If the environment is light, it returns True, otherwise returns False: light_detected 
Performing a specific function when the environment is dark: when_dark
Performing a specific function when the environment is light: when_light

For more information and extra commands, check this link.


Another common library in GPIO programming with python is RPi.GPIO. Let’s see how it is installed and its basic commands.

Setting Up RPi.GPIO

This library is also installed on Raspbian OS by default. To use this library, you need to import in the Python programming environment: import RPi.GPIO

Basic Commands

Using pins BCM numbers: GPIO.setmode(GPIO.BCM)
Defining the pin as input: GPIO.setup(# of pin, GPIO.IN)
Defining the pin as an output: GPIO.setup(# of pin, GPIO.OUT)
Set initial value for output: GPIO.setup(# of pin, GPIO.OUT, initial=GPIO.HIGH)
Reading input pin: GPIO.input(# of pin)
Writing to the output pin: GPIO.output(# of pin, state)

For more information and extra commands, check this link.

If you have used a pin in several scripts at the same time, you will see a warning when the code is executed. Use the following command to disable this alert: GPIO.setmode(GPIO.BCM)

Python GPIO Examples



Use resistor to connect a LED to GPIO17 pin.



  • Turning LED on and off with Gpiozero

  • Turning LED on and off with RPi.GPIO

  • Blinking LED w/ Gpiozero

  • Blinking LED w/ RPi.GPIO

  • LED with variable brightness w/ Gpiozero

  • Gpiozero (Method 2)

  • LED with variable brightness w/ RPi.GPIO



connect button to Pin2. Pin2 is always pulled up by default.



  • Check if a Button is pressed w/ Gpiozero

  • Check if a Button is pressed w/ RPi.GPIO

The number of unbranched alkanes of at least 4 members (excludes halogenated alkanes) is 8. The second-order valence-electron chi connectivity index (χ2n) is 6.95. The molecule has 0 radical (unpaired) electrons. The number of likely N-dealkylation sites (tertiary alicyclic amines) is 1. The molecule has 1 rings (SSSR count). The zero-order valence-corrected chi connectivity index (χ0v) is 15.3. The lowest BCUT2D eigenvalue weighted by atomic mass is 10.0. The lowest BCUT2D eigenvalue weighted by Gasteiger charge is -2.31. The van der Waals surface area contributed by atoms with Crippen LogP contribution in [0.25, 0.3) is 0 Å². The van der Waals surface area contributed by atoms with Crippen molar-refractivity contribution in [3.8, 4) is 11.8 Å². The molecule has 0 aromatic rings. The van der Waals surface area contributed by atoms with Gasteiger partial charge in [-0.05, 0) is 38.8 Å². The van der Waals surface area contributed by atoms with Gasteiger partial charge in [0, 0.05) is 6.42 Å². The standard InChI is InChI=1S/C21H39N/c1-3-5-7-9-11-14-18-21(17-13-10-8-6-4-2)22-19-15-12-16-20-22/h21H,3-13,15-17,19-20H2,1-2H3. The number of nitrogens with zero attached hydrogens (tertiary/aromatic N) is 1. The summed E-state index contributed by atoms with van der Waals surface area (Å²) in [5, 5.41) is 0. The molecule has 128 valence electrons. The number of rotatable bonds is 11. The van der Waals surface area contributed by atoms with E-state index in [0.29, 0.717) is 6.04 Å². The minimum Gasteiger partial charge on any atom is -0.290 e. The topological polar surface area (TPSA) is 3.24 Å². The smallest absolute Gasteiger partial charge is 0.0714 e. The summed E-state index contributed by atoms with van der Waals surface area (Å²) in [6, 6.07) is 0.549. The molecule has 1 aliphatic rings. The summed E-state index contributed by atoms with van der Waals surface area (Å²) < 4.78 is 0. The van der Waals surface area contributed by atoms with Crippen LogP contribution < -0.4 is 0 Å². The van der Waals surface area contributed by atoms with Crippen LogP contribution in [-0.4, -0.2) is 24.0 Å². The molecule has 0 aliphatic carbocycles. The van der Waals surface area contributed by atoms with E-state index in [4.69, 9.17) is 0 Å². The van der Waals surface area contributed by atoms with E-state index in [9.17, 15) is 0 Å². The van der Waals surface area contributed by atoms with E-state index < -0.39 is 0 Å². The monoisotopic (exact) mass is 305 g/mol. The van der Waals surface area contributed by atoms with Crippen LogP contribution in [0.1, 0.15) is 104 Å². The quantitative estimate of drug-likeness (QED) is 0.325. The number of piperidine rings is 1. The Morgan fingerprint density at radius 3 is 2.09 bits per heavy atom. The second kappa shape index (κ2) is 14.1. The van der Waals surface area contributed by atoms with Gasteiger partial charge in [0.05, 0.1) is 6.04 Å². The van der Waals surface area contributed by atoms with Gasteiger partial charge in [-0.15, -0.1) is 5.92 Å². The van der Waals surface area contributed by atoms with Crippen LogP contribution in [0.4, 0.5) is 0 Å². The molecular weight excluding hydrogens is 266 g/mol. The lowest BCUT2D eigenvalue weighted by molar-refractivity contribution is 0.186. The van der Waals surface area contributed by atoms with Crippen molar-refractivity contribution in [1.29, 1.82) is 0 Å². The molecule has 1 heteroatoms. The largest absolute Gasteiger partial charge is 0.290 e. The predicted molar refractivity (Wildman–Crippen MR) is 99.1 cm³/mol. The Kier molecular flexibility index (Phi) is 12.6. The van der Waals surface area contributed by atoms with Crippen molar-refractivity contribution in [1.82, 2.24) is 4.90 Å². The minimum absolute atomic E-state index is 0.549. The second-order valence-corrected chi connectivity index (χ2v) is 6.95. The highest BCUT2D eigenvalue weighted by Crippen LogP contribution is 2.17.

• Run a function every time the button is pressed and released (w/ Gpiozero)

  • Shutdown Button w/ Gpiozero
    By pressing and holding the button for 2 seconds, your PC will shut down.

Button + LED


Control a LED with a button


Code (w/ Gpiozero)



Note: Some bargraph models may need a resistor.


Code (w/ Gpiozero)

Turning a Buzzer On and Off w/ Raspberry Pi GPIO


Code (w/ Gpiozero)

Control RGB LED Color w/ Raspberry Pi GPIO


Code (w/ Gpiozero)

Controlling LDR w/ Raspberry Pi GPIO

If the environment is dark, the LED is on, otherwise the LED is off



Code (w/ Gpiozero)

What's Next?

  • Use two buttons to increase or decrease the number of bright LEDs. The first button turns an LED on and if the second button is press, one of the bright LEDs turns off.
  • Detect the motion using a motion sensor (PIR) and alarm the buzzer in case of motion.

Buy A Raspberry Pi Board

Share this post

Comments (6)

  • Michael Freeman Reply

    This was a great tutorial. Thank you!
    I am new to programing these devices and I was hoping if you could point me in the right direction.
    I am saving video feed to a micro sd card that needs to go through a Rasberry Pi and then through an Ethernet. The camera has a slot for a micro sd card. I plan on connected a male micro sd extender strip to the Pi’s GPIO pins (male end enters into camera and strip connects to GPIO) and coding the Pi to pull data from the camera and save to the Pi. Do you know of any libraries that are designed to do this?

    August 1, 2019 at 2:33 pm
    • Saeed Hosseini Reply

      We are glad for your interest in this project.
      That’s a cool idea.
      Unfortunately, we don’t know any proper lib for your project.

      August 5, 2019 at 5:34 am
  • Vilk Reply

    r u sure graph for Button + LED is correct ?

    September 9, 2019 at 12:10 pm
    • Saeed Hosseini Reply

      Hi, yes they are all correct.

      September 19, 2019 at 4:03 am
  • Will Reply

    I can’t see if the button used is normally open or normally closed. Could you clarify please.

    October 19, 2019 at 6:45 pm
    • Saeed Hosseini Reply

      the button is normally open

      October 21, 2019 at 5:57 am

Leave a Reply

Your email address will not be published. Required fields are marked *